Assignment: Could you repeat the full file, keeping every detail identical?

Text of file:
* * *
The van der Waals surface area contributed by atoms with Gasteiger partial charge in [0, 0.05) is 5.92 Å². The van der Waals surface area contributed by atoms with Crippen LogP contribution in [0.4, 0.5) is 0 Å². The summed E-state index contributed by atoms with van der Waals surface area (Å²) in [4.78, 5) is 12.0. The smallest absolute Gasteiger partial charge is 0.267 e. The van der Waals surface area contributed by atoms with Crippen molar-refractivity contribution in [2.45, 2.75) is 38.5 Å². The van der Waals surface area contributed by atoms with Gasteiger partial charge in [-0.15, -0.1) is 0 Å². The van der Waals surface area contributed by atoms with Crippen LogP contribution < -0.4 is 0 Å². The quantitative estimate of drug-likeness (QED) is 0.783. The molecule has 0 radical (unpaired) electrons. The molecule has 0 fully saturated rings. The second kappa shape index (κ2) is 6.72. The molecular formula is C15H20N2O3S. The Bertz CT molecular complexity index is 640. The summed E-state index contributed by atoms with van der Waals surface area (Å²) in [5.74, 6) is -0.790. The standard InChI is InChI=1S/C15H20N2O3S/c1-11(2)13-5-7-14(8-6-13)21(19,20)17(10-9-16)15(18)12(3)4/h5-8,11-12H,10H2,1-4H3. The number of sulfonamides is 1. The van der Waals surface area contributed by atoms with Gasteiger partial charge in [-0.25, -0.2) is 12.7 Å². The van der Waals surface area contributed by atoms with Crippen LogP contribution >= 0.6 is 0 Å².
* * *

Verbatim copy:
The van der Waals surface area contributed by atoms with Gasteiger partial charge in [0, 0.05) is 5.92 Å². The van der Waals surface area contributed by atoms with Crippen LogP contribution in [0.4, 0.5) is 0 Å². The summed E-state index contributed by atoms with van der Waals surface area (Å²) in [4.78, 5) is 12.0. The smallest absolute Gasteiger partial charge is 0.267 e. The van der Waals surface area contributed by atoms with Crippen molar-refractivity contribution in [2.45, 2.75) is 38.5 Å². The van der Waals surface area contributed by atoms with Gasteiger partial charge in [-0.15, -0.1) is 0 Å². The van der Waals surface area contributed by atoms with Crippen LogP contribution < -0.4 is 0 Å². The quantitative estimate of drug-likeness (QED) is 0.783. The molecule has 0 radical (unpaired) electrons. The molecule has 0 fully saturated rings. The second kappa shape index (κ2) is 6.72. The molecular formula is C15H20N2O3S. The Bertz CT molecular complexity index is 640. The summed E-state index contributed by atoms with van der Waals surface area (Å²) in [5.74, 6) is -0.790. The standard InChI is InChI=1S/C15H20N2O3S/c1-11(2)13-5-7-14(8-6-13)21(19,20)17(10-9-16)15(18)12(3)4/h5-8,11-12H,10H2,1-4H3. The number of sulfonamides is 1. The van der Waals surface area contributed by atoms with Gasteiger partial charge in [-0.25, -0.2) is 12.7 Å². The van der Waals surface area contributed by atoms with Crippen LogP contribution >= 0.6 is 0 Å².